The why of contract grading: I implement contract grading in pursuit of equity. When assessing student writing, I realize that my implicit and explicit biases can skew students' grades. What makes "good" writing remains subjective, as variable readers and readings lead to variable judgments. Furthermore, these subjective judgments are not transparent practices for our students, leaving them to wonder, "Why did my teacher give me this grade on my essay?" By contrast, contract grading improves transparency and objectivity. When students meet the terms of the contract, their grades are guaranteed. This, I hope, demystifies the assessment process, which allows students to focus on meeting disciplinary expectations, rather than worrying, "How will my teacher grade my essay?"

A student's response: When I introduced this semester's grading contract, one student said, "Let me just say I love the way you grade!"

My advice for teachers interested in contract grading: Any assignment might be graded according to a contracted agreement between teachers and students. Start by isolating manageable goals for students to demonstrate that reflect disciplinary expectations or course learning outcomes. Then, teach students how to meet these expectations, offering feedback as the assignment process unfolds. Once students have met these goals, correlate their work with a contracted grade. In this way, teaching and assessment become complementary if not simultaneous. This can also alleviate some of the grading workload for the teacher once assignments are submitted. As assessment is embedded in the instructional process, teachers have already encountered, and by consequence "graded," student work prior to the final deadline.

Kevin DePew

Associate professor, Department of English

In my online writing class, students submit weekly entries. My contract grading approach - MICE - describes each weekly entry as Missing, Incomplete, Complete or Extra. A student's work is marked as missing if the student fails to submit the work before the instructor is finished reviewing all of that entry for the entire class. Complete work means that the student's entry meets all of the entry's labor criteria. For example, an entry might ask a student to compose 350-500 words, cite the readings to apply the course concept (e.g., audience, genre) to their own experiences, and compare how the course concepts are applied in some example texts. If a student does all of that labor, the student receives Complete work credit with feedback describing the quality of that labor and what that student can work on to improve the quality of that labor. However, if the student does not write 350 words, does not cite the course reading, or does not make the required comparison, then the student will receive Incomplete credit for the entry and will be given explicit instruction on what to do to revise the entry for Complete credit - which they have until the end of the semester to do. Extra work credit is earned when the student 1) responds to the questions I pose in the marginal comments, 2) responds to my end comments email, 3) poses questions to their peers in their peer's workbook, or 4) responds to questions posed by their peers. Using any combination of these four methods, students have to compose an extra 250 words a week and record it in the Extra Work Journal to earn Extra work credit.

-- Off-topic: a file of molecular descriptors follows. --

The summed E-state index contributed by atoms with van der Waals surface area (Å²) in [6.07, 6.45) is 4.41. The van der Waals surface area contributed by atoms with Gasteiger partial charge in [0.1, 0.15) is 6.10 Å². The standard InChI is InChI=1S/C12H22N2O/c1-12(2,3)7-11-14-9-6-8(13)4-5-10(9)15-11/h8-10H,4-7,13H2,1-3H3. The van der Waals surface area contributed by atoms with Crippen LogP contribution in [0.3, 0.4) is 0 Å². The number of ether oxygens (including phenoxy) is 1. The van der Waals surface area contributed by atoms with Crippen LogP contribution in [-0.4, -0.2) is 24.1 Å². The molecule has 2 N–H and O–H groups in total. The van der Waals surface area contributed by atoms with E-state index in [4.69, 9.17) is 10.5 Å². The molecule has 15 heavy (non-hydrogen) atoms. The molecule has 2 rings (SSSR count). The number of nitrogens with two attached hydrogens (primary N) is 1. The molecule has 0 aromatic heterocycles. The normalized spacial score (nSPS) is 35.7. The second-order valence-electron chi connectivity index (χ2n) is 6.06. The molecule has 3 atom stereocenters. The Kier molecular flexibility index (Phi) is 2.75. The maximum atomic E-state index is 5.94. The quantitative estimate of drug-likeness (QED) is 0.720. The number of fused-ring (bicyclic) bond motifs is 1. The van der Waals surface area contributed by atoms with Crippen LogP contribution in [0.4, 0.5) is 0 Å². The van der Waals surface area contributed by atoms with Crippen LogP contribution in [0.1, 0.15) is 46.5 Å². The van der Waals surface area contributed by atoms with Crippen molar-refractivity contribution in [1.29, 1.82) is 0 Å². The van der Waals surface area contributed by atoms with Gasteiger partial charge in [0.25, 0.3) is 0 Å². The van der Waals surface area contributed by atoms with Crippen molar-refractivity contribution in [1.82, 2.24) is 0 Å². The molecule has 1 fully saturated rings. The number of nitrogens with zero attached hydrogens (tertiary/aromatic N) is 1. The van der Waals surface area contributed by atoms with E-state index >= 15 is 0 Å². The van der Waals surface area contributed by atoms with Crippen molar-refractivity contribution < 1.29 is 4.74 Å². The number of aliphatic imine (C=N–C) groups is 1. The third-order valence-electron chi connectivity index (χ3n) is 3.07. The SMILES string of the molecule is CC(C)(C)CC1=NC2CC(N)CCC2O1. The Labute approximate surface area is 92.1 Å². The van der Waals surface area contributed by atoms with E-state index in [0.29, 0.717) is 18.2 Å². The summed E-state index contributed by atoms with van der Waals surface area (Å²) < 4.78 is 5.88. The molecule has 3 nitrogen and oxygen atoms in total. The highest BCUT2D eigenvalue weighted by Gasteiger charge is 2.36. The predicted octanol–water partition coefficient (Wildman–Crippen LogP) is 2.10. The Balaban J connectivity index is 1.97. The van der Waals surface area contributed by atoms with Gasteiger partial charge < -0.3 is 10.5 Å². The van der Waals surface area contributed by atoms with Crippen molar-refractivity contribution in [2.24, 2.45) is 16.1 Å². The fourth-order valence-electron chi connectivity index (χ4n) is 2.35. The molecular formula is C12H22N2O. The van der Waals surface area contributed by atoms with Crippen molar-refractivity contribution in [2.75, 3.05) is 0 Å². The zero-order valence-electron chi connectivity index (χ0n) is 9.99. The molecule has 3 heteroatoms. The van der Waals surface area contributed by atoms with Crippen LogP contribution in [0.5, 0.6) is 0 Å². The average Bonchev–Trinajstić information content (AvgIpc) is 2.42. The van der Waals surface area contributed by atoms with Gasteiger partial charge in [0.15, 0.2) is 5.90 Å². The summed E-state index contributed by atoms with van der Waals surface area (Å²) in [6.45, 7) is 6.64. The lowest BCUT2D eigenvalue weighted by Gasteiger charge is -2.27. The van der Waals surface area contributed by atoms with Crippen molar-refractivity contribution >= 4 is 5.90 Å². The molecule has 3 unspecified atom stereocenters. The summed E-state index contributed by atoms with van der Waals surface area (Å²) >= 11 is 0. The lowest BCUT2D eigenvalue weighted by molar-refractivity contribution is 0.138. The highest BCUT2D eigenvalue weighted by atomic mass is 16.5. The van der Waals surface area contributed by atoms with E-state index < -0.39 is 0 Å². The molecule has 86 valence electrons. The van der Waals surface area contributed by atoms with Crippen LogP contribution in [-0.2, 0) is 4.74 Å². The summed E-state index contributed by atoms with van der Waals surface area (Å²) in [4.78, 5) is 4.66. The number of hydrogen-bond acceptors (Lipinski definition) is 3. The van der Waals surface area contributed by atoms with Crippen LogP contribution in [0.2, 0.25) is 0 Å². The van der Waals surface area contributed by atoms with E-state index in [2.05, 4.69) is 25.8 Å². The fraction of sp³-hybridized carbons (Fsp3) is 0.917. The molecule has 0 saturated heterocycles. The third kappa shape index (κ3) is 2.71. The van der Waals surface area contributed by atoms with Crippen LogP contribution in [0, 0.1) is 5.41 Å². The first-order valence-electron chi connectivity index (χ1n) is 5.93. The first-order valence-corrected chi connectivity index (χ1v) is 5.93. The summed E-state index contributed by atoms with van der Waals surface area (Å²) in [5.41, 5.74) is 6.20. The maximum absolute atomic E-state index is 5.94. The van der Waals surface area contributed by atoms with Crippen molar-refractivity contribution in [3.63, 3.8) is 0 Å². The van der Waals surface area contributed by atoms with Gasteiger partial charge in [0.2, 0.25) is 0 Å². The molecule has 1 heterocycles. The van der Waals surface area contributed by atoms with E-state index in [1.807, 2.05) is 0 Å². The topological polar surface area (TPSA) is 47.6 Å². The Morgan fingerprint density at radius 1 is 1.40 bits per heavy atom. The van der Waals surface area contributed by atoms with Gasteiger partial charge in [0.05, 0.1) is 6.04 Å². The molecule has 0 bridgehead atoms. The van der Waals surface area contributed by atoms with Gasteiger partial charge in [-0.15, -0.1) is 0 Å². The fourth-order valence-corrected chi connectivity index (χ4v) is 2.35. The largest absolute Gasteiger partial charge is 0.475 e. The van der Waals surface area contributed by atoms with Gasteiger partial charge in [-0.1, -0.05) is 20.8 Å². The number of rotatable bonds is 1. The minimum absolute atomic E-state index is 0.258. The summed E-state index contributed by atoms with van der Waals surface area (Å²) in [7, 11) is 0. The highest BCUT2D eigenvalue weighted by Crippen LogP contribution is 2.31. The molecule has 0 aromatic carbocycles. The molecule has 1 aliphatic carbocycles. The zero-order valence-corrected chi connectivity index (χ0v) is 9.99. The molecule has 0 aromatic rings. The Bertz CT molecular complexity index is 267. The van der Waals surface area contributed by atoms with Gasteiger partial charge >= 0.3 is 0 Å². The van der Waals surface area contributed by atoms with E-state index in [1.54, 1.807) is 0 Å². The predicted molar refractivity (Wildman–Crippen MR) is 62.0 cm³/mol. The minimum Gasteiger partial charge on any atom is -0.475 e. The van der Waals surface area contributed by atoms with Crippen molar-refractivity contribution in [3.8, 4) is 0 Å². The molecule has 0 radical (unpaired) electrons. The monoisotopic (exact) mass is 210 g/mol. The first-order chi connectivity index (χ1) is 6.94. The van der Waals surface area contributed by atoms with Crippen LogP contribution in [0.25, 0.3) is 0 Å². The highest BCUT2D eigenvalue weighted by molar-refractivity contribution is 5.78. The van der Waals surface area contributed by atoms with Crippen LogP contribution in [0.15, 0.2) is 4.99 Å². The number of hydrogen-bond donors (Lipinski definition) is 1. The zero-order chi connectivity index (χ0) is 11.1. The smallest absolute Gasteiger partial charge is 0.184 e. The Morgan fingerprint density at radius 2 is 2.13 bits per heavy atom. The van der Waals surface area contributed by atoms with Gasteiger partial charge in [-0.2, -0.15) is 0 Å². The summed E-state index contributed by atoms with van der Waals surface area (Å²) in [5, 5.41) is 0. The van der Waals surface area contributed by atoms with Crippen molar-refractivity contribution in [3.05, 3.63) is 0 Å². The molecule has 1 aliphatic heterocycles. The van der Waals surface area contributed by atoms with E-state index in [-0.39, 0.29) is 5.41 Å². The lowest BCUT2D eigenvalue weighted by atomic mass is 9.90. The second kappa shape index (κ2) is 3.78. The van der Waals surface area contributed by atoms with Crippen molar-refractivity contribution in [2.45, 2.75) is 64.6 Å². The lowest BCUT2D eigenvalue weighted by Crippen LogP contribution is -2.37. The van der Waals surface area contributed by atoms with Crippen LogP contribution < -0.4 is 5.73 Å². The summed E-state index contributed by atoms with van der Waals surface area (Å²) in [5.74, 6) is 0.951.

The MICE approach to grading leverages the affordances of Google Documents to enact the value of some antiracist and social constructivist theories. Because all students start the course with a B and know that this is the grade they will earn if they complete all of their work, they do not have to be anxious that any unequal previous experiences will prevent them from passing the class. Although students' grades will be reduced if they do not complete their work (and there are social inequities that make it easier for some students to complete work and more difficult for others), they understand what work needs to be accomplished in order to consider the course passed; this gives the students more agency in determining the trajectory of their evaluation. While my formative marginal and end feedback may be based upon how I idiosyncratically imagine their future audiences, their grade is not dependent upon meeting those expectations. Students are also not penalized for taking risks beyond their current knowledge; not meeting the instructor's expectations in these moments results in the beginning of a conversation that students can benefit from if they choose to engage with it.